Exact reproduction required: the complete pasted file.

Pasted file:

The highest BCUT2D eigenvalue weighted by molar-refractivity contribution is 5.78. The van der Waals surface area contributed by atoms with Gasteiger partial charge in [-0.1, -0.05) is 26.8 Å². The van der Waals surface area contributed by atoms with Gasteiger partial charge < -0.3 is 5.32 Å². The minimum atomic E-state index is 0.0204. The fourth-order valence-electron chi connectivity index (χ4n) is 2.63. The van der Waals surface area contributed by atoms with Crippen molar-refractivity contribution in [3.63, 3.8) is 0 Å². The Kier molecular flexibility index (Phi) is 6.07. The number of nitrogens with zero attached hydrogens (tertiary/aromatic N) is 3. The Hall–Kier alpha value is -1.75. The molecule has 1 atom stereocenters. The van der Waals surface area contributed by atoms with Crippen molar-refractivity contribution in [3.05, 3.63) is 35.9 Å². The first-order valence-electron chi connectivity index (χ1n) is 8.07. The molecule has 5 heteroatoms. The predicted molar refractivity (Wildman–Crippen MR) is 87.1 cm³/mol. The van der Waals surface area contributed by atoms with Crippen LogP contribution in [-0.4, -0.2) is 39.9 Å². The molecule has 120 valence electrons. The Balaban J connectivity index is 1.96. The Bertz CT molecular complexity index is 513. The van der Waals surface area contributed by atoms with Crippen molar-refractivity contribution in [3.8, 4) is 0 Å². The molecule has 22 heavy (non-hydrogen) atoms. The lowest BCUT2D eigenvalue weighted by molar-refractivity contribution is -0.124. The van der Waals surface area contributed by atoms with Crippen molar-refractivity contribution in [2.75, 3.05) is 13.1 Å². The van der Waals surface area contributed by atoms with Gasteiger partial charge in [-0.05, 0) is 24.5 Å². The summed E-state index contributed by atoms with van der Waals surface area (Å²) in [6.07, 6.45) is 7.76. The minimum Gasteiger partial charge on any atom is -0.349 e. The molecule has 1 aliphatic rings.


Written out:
The highest BCUT2D eigenvalue weighted by molar-refractivity contribution is 5.78. The van der Waals surface area contributed by atoms with Gasteiger partial charge in [-0.1, -0.05) is 26.8 Å². The van der Waals surface area contributed by atoms with Gasteiger partial charge < -0.3 is 5.32 Å². The minimum atomic E-state index is 0.0204. The fourth-order valence-electron chi connectivity index (χ4n) is 2.63. The van der Waals surface area contributed by atoms with Crippen molar-refractivity contribution in [3.63, 3.8) is 0 Å². The Kier molecular flexibility index (Phi) is 6.07. The number of nitrogens with zero attached hydrogens (tertiary/aromatic N) is 3. The Hall–Kier alpha value is -1.75. The molecule has 1 atom stereocenters. The van der Waals surface area contributed by atoms with Crippen molar-refractivity contribution in [3.05, 3.63) is 35.9 Å². The first-order valence-electron chi connectivity index (χ1n) is 8.07. The molecule has 5 heteroatoms. The predicted molar refractivity (Wildman–Crippen MR) is 87.1 cm³/mol. The van der Waals surface area contributed by atoms with Crippen LogP contribution in [-0.4, -0.2) is 39.9 Å². The molecule has 120 valence electrons. The Balaban J connectivity index is 1.96. The Bertz CT molecular complexity index is 513. The van der Waals surface area contributed by atoms with Crippen molar-refractivity contribution in [3.8, 4) is 0 Å². The molecule has 22 heavy (non-hydrogen) atoms. The lowest BCUT2D eigenvalue weighted by molar-refractivity contribution is -0.124. The van der Waals surface area contributed by atoms with Crippen molar-refractivity contribution in [2.75, 3.05) is 13.1 Å². The van der Waals surface area contributed by atoms with Gasteiger partial charge in [-0.05, 0) is 24.5 Å². The summed E-state index contributed by atoms with van der Waals surface area (Å²) in [6.07, 6.45) is 7.76. The minimum Gasteiger partial charge on any atom is -0.349 e. The molecule has 1 aliphatic rings.